Since 1939 and over four generations, the Lauber family has been involved in seed production. They started out as “Lauber Blue Valley Hybrids”. Their use of innovative techniques and renewable farming practices has yielded over 75 years of hybrid seed with cutting edge genetic integrity and exceptional quality. The current farm has nearly 200 years combined experience in the production of hybrid seed corn.
Brad Lauber, Lauber Seed Farms CEO, says: “We pride ourselves on delivering hassle-free, turnkey superior products and services to our customers, the American farmer.”
Lauber Seed Farms not only produces hybrid seed corn, but also soybean conditioning of all kinds. The Lauber family works seven days a week, 16 - 20 hours a day, during peak season. “We are a family owned and operated hybrid seed corn producer. While all agriculturally related businesses benefit from relationships and partnerships with the large multinational seed companies, Lauber Seed Farms has been able to use its smaller platform with greater flexibility to define and refine its specific production processes to create efficiency and quality that are not possible on a larger scale. This is the principle that has kept us in business for multiple generations,” explains Brad Lauber.
“Each seed is a living organism. At Lauber Seed Farms we plant each and every seed as an individual unit and do not see our farms as simply fields of corn. Our farms are nurseries for seeds that ultimately help the American farmers feed the world. We recognize the importance of timing in the growing process. We have tooled our entire operation through proper equipment, personnel and procedures to be ready and able to work in all conditions, rain or shine,” adds Brad Lauber.
HUMAN LABOR REDUCTION AND EFFICIENCES
Prior to the installation of TOMRA’s Zea sorting machines, Lauber Seed Farms used human sorters for sorting out husks, rogues, diseased seed ears, mold and inert matter. But like any business, it was confronted with the associated issues of a human workforce such as limited workforce availability, finding sufficient numbers of qualified workers in a rural area and filling schedules, especially weekends and nights. That’s why the Lauber family visited the ASTA Convention in Chicago.
“Over a five year period, after speaking with a number of company representatives, we initially were not interested in the value of the top view camera, 2-stream sorter as it only scrutinized one side of the corn, which was not sufficient towards achieving our quality standards, nor the desired labor reduction we wanted for making the investment in automation. However, the technology intrigued us enough to keep our interest in the equipment,” says Brad Lauber.
At a subsequent ASTA Convention Brad Lauber asked the TOMRA representatives if it was feasible to add a second bottom viewing camera to examine both sides of the corn simultaneously. They were happy to learn a top and bottom camera version was being commissioned in South America. In parallel, TOMRA engineers were working on an optional third sorting stream to maximize sorting efficiency and labor reduction. “We believed such a system would meet our demands for quality and we made the decision to purchase the TOMRA Zea sorters,” explains Brad Lauber.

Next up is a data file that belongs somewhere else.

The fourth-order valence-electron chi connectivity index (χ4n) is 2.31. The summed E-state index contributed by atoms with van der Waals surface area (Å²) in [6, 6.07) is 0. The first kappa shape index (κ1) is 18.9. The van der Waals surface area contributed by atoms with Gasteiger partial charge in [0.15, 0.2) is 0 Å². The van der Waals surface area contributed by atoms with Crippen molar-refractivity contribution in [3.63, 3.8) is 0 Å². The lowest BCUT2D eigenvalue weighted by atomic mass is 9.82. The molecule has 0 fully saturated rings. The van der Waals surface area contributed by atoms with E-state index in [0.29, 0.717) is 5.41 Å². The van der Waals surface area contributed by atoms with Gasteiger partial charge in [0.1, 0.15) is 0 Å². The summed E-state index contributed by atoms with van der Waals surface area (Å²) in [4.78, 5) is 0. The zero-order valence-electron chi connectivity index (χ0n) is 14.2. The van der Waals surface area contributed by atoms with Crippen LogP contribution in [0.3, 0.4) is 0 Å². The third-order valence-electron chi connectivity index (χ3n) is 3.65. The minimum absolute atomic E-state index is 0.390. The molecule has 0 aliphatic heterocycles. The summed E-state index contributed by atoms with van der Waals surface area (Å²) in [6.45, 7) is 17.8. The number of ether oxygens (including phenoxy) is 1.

TOMRA’s Zea optical sorter featuring a top and bottom viewing camera and 3-sorting streams was a first of its kind within the North American seed corn industry. The sorters were implemented for the 2015 harvest season under minor line modifications which simplified the process.
According to Brad Lauber: “We were excited to implement the new TOMRA Zea 64.2.3 Automatic Whole Ear Sorters into our operation. It is especially significant that we are finding that quality in the sorting process can be successfully maintained while optimizing efficiency for our entire harvest operation in many ways.”
As with any project start up, in the first few days, Lauber Seed Farms faced challenges. “TOMRA was very responsive in getting specialized personnel on site to assist us with the minor issues we were dealing with.”
“Being able to pick the hybrid seed corn during peak threshing hours has easily saved 2 - 5 bushels of harvest head loss depending on the conditions. We have found this to be an extremely important added factor. The Zea sorter cut my sorting time. Compared to human sorters I have 36 percent more efficiency.”
“First, seed corn harvesting requires precise timing. Field operations supplying our new sorting facility are no longer bound to the schedule of a large sorting workforce freeing pickers to fully utilize every peak threshing hour throughout harvest. This is essential in the attainment of the high quality seed American farmers require.”
“Secondly, TOMRA’s Zea whole ear sorters have given us greater flexibility with our daily hours of operation. By simplifying our workforce needs, efficiencies have been created by opening up the hours in which we are able to operate. An example of this was enabling the delicate seed corn drying process to optimal performance as we can now fill the dryer bins full each night rather than doing so when time permitted by worker’s schedules,” says Brad Lauber.
“Nowhere in the world is there a start to finish seed corn production college. Our family’s generational experience has taught us how to deliver a premium product to the market or we wouldn’t have stayed in this business for over 75 years.” Visit the Lauber Seed Farms website for more information.